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Georgia: Unwanted Meskhetians
Fearful of provoking ethnic tensions, the authorities in Tbilisi are hindering the repatriation of Meskhetian Turks to the south of the country.
Ethnic Armenians, who constitute 90 per cent of the population in the Djavakheti region, oppose the return of this group, deported by Stalin back in 1944 to remote parts of Central Asia.
Repatriation of Meskhetians was one of the stipulations laid down by the Council of Europe when Georgia joined the organisation in 1999.
Over the last few years, separatist Armenians have stepped up their calls for Djavakheti's secession and the last thing they want is the appearance of tens of thousands of Meskhetian Turks.
Melik Raisian, an ethnic Armenian deputy from the region, said any talk of the Meskhetians' return was unrealistic. He said they have nowhere to return to and that any attempt to bring them back would be a "catalyst for confrontation".
Georgian nationalists are also against repatriation - unhappy at the extra economic burden the move will incur. Many say Georgia already has enough on its plate coping with a third of a million refugees from the Abkhazia civil war in the early Nineties.
But it is the fear of sparking ethnic conflict which is the main reason why the government is stalling on repatriation.
Legislation has been held up in parliament and a bureaucratic minefield set up for Meskhetians attempting to take up the right to live and work in Georgia.
The Council of Europe insisted that legislation facilitating the community's return should have been in place by July this year - and that thirty thousand or so Meskhetians, who've expressed a desire to come back, should be able to do so within the next ten years.
The council has threatened to impose sanctions on Tbilisi if it continues to resist its requests.
The Meskhetian community numbered about 100,000 when they were forcibly deported in just three days in late 1944 by Stalin's henchman Lavrenti Beria, on the grounds they were all potential Turkish spies.
Their exile to remote areas of Central Asia continued despite the break-up of the Soviet Union. Growing independence and nationalist movements worsened the situation for many for the community.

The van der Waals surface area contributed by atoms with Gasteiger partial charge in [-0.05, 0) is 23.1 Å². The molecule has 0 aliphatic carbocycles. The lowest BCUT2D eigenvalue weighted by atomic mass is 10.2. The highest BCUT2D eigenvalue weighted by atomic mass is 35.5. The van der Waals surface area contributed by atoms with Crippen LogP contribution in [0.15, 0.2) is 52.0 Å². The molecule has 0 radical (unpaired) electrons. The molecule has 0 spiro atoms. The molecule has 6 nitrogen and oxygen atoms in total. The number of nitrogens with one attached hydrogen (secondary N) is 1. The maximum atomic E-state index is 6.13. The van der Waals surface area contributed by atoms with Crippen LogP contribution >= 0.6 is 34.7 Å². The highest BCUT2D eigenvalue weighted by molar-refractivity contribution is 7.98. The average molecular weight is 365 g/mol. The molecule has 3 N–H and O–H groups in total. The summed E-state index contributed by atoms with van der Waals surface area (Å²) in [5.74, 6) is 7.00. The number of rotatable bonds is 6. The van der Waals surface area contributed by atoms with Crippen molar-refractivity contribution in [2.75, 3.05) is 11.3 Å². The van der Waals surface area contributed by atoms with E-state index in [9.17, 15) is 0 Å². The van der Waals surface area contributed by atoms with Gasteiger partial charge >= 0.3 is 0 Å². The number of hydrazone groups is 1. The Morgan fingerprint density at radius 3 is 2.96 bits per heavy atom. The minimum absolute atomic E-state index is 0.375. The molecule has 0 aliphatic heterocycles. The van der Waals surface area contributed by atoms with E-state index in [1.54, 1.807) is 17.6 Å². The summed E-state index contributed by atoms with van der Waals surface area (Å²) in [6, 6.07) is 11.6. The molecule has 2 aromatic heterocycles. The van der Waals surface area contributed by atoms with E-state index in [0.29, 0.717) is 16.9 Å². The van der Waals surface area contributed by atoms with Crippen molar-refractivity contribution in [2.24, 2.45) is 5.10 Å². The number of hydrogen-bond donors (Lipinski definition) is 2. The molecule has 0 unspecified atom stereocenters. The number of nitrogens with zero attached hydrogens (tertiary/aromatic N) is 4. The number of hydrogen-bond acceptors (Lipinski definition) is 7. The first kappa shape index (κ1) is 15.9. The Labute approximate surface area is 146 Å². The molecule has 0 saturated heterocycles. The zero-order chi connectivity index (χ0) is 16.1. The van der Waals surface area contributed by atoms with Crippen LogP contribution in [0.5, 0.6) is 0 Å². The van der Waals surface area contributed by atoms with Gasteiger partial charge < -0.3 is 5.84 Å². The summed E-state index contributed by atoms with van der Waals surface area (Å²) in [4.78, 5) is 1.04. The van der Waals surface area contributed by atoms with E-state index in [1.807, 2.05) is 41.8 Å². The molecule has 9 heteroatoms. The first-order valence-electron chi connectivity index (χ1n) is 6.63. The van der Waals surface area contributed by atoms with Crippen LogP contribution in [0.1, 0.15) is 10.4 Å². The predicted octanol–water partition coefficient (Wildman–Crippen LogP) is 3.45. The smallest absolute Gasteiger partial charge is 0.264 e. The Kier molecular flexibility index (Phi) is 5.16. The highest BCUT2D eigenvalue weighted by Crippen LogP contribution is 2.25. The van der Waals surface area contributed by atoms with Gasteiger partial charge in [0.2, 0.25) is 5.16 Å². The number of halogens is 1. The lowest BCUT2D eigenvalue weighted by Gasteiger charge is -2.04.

The worst incident occurred back in 1989 when there was a massacre of Meskhetians in the Fergana valley region of Uzbekistan. Other groups in the southern Russian region of Krasnodar have fallen victim to pogroms over the years.
In the late Eighties, a few hundred were allowed to return to Georgia but hardly encouraged to start a new life. They were given no financial assistance or citizenship and were accommodated in temporary lodgings where many bearly eke out a living.
They became victims again when nationalist ideology came to the fore under the presidency of Zviad Gamsakhurdia in the early Nineties. Returnees were trucked to the border with Turkey. A slogan of the day went "Not a single Turk on Georgian territory!"
"Today the Meskhetians are one of the last of the deported people with no right to return to their homeland," stated a fact-finding mission of the EU organistation, the Federal Union of European Nationalities, in 1998.
Iasin Khasanov and his wife who live in an old hostel in Tbilisi were two of those allowed to return to the country. They fled the Fergana massacres but are still waiting for their son and grandson - currently in Azerbaijan - to join them. The latter are unable to get passports or working permits.
President Shevardnadze's government has been plagued by separatism over his nine years in office and is naturally keen to avoid seeing another region seek autonomy or independence.
There seems little hope of a solution to the problem. If Shevardnadze is actively seen to assist the return of the Meskhetians he will anger Armenian and Georgian nationalists. If he fails to accelerate the process he will be penalised by the Council of Europe.
The Meskhetians, meanwhile, remain a pariah group wherever they happens to be.
Zaza Baazov is a freelance journalist based in Tbilisi
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